The attached photos show a different type of tower lighting called high-intensity lights – the big silver box I am working on in the pictures. (The red beacon you saw on the topic of the day yesterday is near my feet). Because of the limited beam width of these lights, one lightbox, called a flash head, has to be mounted on each leg of the tower at each light elevation. This means that if you have a 900′ tower, the FAA may dictate that you have a tier of lights at 300′, 600′, and at the top, 900′. This equates to nine total flash head units, one per leg at each of the three levels.
If you are looking at a tall tower in Google Earth and can count the levels of light boxes, or flash heads, you see, then you can tell fairly accurately how tall the tower is. High-intensity lights only flash in white mode, not the red mode, and they have three intensities of light-flashing: day mode, twilight mode, and night mode. Day mode is the brightest, twilight mode is in the middle, and night mode is the dimmest. The tower in the picture is WRC, Channel 4, in Washington, DC. If you look behind me in the picture, you can see the National Cathedral and the Washington Monument. As I am 5′ tall, you get a good idea of how large these light boxes, or flash heads, are compared to my height.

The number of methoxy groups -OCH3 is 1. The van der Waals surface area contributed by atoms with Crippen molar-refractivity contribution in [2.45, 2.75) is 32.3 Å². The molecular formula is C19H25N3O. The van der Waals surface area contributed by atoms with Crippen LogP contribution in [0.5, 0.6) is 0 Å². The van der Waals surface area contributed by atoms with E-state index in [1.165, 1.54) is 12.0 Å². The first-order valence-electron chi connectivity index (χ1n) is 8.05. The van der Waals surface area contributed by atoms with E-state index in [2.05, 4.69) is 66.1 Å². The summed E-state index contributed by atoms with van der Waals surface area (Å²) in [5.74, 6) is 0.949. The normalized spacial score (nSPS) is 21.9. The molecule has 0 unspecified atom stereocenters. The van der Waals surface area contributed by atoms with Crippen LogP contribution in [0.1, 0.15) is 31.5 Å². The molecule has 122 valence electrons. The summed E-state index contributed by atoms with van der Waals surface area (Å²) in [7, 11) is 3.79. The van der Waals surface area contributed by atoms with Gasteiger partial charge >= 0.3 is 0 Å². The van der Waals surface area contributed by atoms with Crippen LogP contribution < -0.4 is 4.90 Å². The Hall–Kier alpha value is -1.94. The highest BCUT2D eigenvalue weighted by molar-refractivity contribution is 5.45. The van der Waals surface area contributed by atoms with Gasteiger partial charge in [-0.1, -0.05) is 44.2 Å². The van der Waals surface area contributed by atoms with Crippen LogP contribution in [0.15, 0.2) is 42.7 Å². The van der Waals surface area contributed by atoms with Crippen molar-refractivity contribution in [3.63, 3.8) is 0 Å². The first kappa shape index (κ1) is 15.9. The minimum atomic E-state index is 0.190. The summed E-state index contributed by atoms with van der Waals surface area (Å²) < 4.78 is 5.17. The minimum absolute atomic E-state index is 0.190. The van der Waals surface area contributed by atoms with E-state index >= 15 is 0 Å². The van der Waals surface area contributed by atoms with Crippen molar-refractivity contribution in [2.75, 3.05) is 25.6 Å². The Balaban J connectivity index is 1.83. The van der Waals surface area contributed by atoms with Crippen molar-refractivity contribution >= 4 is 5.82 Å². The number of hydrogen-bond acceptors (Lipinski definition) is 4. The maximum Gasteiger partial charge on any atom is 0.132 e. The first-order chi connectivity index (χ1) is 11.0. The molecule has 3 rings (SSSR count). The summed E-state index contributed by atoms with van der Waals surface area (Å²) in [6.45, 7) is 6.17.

Also, you can see the nighttime, red incandescent beacon near my feet; this is the same type of light in the picture from yesterday. This particular tower has white day lights and red night lights on it because the red lights are less annoying to people at night than the white lights. Fun fact, when people take shots at tower lights with guns, they tend to shoot at white lights more frequently than red lights – or they tend to hit white lights more than red lights.
In the picture, I am replacing a xenon gas flash tube and the trigger transformer. Straight, xenon flash tubes cost about $300 each, and trigger transformers are about $125 each. When a tower owner has biannual maintenance done on high-intensity lighting systems, it usually costs about $11,000 in parts for the lighting system alone.